Repeat after me...
Ofsted faces allegations of ‘cut and paste’ inspection reports
Ofsted is facing allegations of approving “cut and paste” inspection reports that use identical sentences and phrases to justify placing schools in special measures.
The claims were made after two reports were published that contained a large number of similarities in the way the schools’ “inadequate” standards were described. The inspectorate has launched an investigation into the judgements for Belvedere Junior School in Bexley, South London, and Malmesbury Primary School in Tower Hamlets, East London, amid allegations that they have been treated unfairly.
Belvedere was placed in special measures in March this year and Malmesbury a month later after they were visited by the same lead inspector. The reports repeat a number of sentences verbatim and contain other passages critical of the schools that differ by only one or two words.
For example, both reports state: “Some teachers do not plan learning for pupils at their different levels of ability and marking is not leading to improvement.” The reports also both say that “the majority of parents and carers are positive about how well the school develops their children’s skills in reading, writing and mathematics”, while stating that inspectors disagree.
The lead inspector of the reports was employed by services company Tribal, one of three organisations to which Ofsted subcontracts inspections. Both Ofsted and Tribal said they stand by the judgements, but a spokesman for Tribal added: “Similarities noted in some of the wording caused concern and are being rigorously investigated. If proven, Tribal would take swift action to stop using the inspector.”
This is not the first time that concerns over similarities between Ofsted reports have been raised. In October 2010, two primary schools in Lincolnshire - Sturton by Stow and Dunholme St Chad’s - received identical reports, differing only in the overall judgements of the schools. The inspector, who worked for one of the private inspection contractors, was dismissed after an investigation.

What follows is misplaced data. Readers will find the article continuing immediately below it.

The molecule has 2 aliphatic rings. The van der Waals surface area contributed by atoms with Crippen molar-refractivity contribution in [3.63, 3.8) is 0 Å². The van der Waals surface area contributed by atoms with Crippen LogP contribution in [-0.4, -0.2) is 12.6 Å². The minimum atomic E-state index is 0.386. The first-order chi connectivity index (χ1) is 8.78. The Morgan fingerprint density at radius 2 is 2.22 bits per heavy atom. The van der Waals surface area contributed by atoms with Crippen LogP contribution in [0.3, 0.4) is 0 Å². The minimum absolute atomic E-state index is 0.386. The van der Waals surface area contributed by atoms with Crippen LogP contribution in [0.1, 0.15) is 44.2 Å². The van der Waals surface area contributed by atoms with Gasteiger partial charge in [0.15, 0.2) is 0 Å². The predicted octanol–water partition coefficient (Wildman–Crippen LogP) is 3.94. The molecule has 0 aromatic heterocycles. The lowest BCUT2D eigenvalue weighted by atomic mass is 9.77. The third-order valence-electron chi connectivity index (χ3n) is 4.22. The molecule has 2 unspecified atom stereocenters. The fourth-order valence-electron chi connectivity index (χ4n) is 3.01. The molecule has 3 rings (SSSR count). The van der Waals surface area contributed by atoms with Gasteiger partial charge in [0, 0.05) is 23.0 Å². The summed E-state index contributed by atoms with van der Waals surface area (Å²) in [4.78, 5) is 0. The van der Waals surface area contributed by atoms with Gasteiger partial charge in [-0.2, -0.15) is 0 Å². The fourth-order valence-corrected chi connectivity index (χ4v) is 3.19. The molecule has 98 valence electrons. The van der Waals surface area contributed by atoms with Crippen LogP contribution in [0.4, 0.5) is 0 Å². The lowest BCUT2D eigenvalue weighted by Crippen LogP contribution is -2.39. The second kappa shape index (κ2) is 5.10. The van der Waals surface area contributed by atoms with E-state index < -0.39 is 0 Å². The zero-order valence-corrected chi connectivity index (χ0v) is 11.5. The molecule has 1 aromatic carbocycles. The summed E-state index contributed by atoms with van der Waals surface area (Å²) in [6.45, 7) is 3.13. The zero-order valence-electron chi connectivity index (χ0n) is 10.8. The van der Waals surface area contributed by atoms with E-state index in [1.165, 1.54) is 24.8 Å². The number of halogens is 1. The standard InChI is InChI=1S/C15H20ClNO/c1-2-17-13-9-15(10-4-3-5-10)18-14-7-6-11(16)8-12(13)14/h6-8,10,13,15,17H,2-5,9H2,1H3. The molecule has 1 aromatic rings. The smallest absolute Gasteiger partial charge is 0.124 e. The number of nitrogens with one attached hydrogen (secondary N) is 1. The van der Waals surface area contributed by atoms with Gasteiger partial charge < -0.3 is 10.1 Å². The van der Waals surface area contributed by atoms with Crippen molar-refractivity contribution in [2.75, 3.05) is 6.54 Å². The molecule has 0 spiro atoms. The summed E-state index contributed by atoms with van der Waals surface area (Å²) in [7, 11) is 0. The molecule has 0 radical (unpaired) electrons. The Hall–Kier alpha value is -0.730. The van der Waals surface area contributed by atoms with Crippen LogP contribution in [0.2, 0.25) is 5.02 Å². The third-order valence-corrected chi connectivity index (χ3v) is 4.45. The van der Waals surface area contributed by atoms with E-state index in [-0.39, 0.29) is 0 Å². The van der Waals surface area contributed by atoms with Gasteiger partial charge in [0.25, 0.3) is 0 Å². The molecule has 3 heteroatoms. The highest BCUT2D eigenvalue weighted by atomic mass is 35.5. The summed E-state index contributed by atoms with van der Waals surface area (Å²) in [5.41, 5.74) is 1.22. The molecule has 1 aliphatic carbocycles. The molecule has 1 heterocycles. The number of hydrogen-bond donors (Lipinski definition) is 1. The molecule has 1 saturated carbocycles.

While each of the recent reports contains specific comments on the school’s strengths and weaknesses, the NAHT heads’ union said that they were symptomatic of an overly corporate and inflexible inspection regime that presents an inaccurate picture of schools.
Russell Hobby, general secretary of the union, said he had heard anecdotal accounts of similar “cut and paste” reports, and added that such approaches were “not acceptable given that the fate of the school rests on what is written”.
“There are a limited number of words in the English language, but we are concerned that reports are seemingly written before the inspectors make their visits. It’s a great discourtesy to the school,” Mr Hobby added.
Lesley Gannon, head of research at the NAHT, said the problem lies in part with the formulaic evaluation schedule that Ofsted inspectors must obey.
“Problems are compounded at the second stage of the inspection process when the reports are rewritten by a moderator - someone who has never been to the school - who checks the descriptions to ensure they fit the grades described in the inspection schedule,” she said. “That is the pattern we are seeing and it’s very worrying.
“Inspectors just cut and paste, regurgitating wording from the evaluation schedule. Therefore the reports are often more similar than they are individual. We want the best inspectors to be able to freestyle a little bit more.”
Nicola Bulpitt, Belvedere’s headteacher, confirmed that the school was in discussion with Ofsted over the reports, but said she could not comment further “at present”.
The headteacher and governors of Malmesbury did not want to comment on the reports, but parents are angry that the school has been placed in special measures. A newsletter circulated by parents in April described a meeting of parents, teachers and the council at which they were told that Malmesbury had not been on the council’s radar as a school it was worried about. “The true strengths of the school were clearly not recognised in the Ofsted report,” the newsletter says.
In a statement, Ofsted said it stands by the judgements for the two schools, which were subject to moderation by a directly employed inspector. But it added: “We are concerned by the similarity of some of the wording used in the two reports and this is being looked into with the inspector concerned.”
Original headline: Ofsted under fire for ‘cut and paste’ reports that fail schools